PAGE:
YANGON, Myanmar -- Tucked on the second floor of a turquoise building with peeling paint is a five-person tech startup that shares an office with Linn Construction, a property developer. Thar Htet, a cherubic 29-year-old Yangon native who dreams of Google-style success, does double duty as the founder of the app company, Zwenex, and a manager of the construction firm -- a family business that's currently helping to keep his tech venture afloat.
It's a telling sign of the state of the startup scene here in Yangon. Elsewhere, creating smartphone apps is largely considered the most nimble and least expensive path to riches. In Myanmar, which three years ago emerged from the 40-year yoke of a military dictatorship, it's the brick-and-mortar real estate business that has to bankroll the digital endeavor.
Myanmar typifies the kind of country that tech behemoths like Facebook and Google are plotting to connect to the Internet via drones and hot air balloons as they scour the world in search of more customers. Google alone is reportedly spending over $1 billion to launch a fleet of Internet-offering satellites. Just 1 percent of Myanmar's population had Internet access in 2012, the most recent year for which statistics are available. Its cell phone penetration rate, which reached 10 percent in 2012, is still one of the lowest in the world, below Cuba and Somalia.
But spreading the Facebooks, Googles and up-and-coming autochthonous apps through the unwired world is not only a problem of updating a nation's infrastructure, although it begins there. It's also a matter of rewiring the culture. Within Myanmar, Zwenex offers a glimpse at the kinds of challenges that stunted Internet access has created for local startups, problems that might not immediately be solved with faster wireless speeds.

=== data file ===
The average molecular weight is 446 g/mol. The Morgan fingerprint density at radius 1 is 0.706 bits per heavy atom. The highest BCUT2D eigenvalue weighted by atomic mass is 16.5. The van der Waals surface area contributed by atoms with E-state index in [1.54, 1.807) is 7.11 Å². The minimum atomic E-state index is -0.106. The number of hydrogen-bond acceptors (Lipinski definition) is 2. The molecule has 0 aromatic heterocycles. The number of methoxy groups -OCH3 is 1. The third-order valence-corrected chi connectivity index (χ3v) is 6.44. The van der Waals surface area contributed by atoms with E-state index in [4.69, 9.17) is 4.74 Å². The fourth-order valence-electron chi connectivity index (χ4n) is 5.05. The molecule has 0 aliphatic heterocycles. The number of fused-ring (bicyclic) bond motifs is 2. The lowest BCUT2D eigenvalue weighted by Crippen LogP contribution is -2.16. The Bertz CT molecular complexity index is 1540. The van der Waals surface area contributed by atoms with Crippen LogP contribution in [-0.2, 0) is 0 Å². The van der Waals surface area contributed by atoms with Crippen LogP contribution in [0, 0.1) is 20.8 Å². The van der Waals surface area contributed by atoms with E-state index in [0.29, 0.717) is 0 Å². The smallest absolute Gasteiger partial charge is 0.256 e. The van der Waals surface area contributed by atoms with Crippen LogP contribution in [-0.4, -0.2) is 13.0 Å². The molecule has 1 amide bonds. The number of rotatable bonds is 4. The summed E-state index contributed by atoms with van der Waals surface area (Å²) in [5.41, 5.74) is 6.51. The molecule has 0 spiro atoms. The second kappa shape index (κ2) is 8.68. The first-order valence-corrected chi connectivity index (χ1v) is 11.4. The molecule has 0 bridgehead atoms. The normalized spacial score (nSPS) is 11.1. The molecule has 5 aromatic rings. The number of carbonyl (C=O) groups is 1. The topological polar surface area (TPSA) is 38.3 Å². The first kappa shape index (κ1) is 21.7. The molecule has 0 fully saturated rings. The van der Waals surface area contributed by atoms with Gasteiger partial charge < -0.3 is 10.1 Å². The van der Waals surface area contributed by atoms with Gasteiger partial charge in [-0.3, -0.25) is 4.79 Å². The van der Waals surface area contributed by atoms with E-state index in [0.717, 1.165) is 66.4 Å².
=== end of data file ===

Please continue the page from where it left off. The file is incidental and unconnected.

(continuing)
Zwenex's office bears a passing resemblance to the headquarters of some Silicon Valley startups, only with more fluorescent lights and fewer beanbag chairs. At the far end of the room, Thar Htet has set up small a kitchenette with free coffee and biscuits. Past his glass-enclosed office and two desks for Linn Construction, four programmers -- all under 25, most hewing to a jeans-and-tees wardrobe -- sit at a row of desks mounted with black PCs. There, the similarities with Silicon Valley end.
The developers at Zwenex are not rock stars, ninjas, gurus or any of the other inflated nicknames the residents of Menlo Park are prone to give themselves. Their career path has made them oddities, even outcasts, among their relatives and friends.
Ye Lin Aung, a 22-year-old Zwenex programmer, said his aunt and uncle cut ties with him when he opted to study computers over medicine. Though the pair raised Ye Lin Aung while his parents were working overseas, they no longer speak to him.
"People's minds here are different. If you say you went to a computer university or technological university, they don't think it's very high," said Ye Lin Aung.
"My friends who are not from the IT fields, they don't know what I'm doing," another programmer agreed. "When I'm doing the big things, they see it as a small thing. They think, 'Oh, that is so easy.'"
Above: A row of developers at the Zwenex office.
Myanmar's aspiring developers face a lack of support not only from their friends, but also from the institutions that are meant to teach them the skills to code. Anemic Internet access has gone hand in hand with shoddy technical education at Myanmar's universities, which were deliberately gutted by Myanmar's military regime. Until recently, some computer studies programs lacked computers, forcing students to write their code longhand in notebooks. Even now, many technical schools are still without Internet access, according to Nay Phone Latt, the head of a nonprofit that seeks to provide computer training to Myanmar citizens.